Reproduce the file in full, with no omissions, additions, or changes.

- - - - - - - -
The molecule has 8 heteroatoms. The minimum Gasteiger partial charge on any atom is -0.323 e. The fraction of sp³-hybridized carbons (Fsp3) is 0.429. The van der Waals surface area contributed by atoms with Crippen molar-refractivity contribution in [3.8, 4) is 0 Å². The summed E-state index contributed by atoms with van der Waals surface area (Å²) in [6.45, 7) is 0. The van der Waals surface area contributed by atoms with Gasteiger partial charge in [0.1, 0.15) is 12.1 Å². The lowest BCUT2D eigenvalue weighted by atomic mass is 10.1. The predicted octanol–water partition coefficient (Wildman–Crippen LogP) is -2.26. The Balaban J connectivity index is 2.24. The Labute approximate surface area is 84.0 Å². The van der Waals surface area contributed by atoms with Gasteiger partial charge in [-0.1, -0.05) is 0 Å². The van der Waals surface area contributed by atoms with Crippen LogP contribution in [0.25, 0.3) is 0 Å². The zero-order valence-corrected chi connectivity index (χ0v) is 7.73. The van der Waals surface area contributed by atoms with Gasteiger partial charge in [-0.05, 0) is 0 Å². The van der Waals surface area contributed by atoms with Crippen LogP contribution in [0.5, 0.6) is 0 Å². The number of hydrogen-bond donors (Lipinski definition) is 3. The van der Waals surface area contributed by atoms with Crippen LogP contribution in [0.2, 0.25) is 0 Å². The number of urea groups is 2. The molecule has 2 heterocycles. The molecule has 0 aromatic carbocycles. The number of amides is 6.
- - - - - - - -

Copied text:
The molecule has 8 heteroatoms. The minimum Gasteiger partial charge on any atom is -0.323 e. The fraction of sp³-hybridized carbons (Fsp3) is 0.429. The van der Waals surface area contributed by atoms with Crippen molar-refractivity contribution in [3.8, 4) is 0 Å². The summed E-state index contributed by atoms with van der Waals surface area (Å²) in [6.45, 7) is 0. The van der Waals surface area contributed by atoms with Gasteiger partial charge in [0.1, 0.15) is 12.1 Å². The lowest BCUT2D eigenvalue weighted by atomic mass is 10.1. The predicted octanol–water partition coefficient (Wildman–Crippen LogP) is -2.26. The Balaban J connectivity index is 2.24. The Labute approximate surface area is 84.0 Å². The van der Waals surface area contributed by atoms with Gasteiger partial charge in [-0.1, -0.05) is 0 Å². The van der Waals surface area contributed by atoms with Crippen LogP contribution in [0.25, 0.3) is 0 Å². The zero-order valence-corrected chi connectivity index (χ0v) is 7.73. The van der Waals surface area contributed by atoms with Gasteiger partial charge in [-0.05, 0) is 0 Å². The van der Waals surface area contributed by atoms with Crippen LogP contribution in [0.5, 0.6) is 0 Å². The number of hydrogen-bond donors (Lipinski definition) is 3. The van der Waals surface area contributed by atoms with Crippen LogP contribution in [0.2, 0.25) is 0 Å². The number of urea groups is 2. The molecule has 2 heterocycles. The molecule has 0 aromatic carbocycles. The number of amides is 6.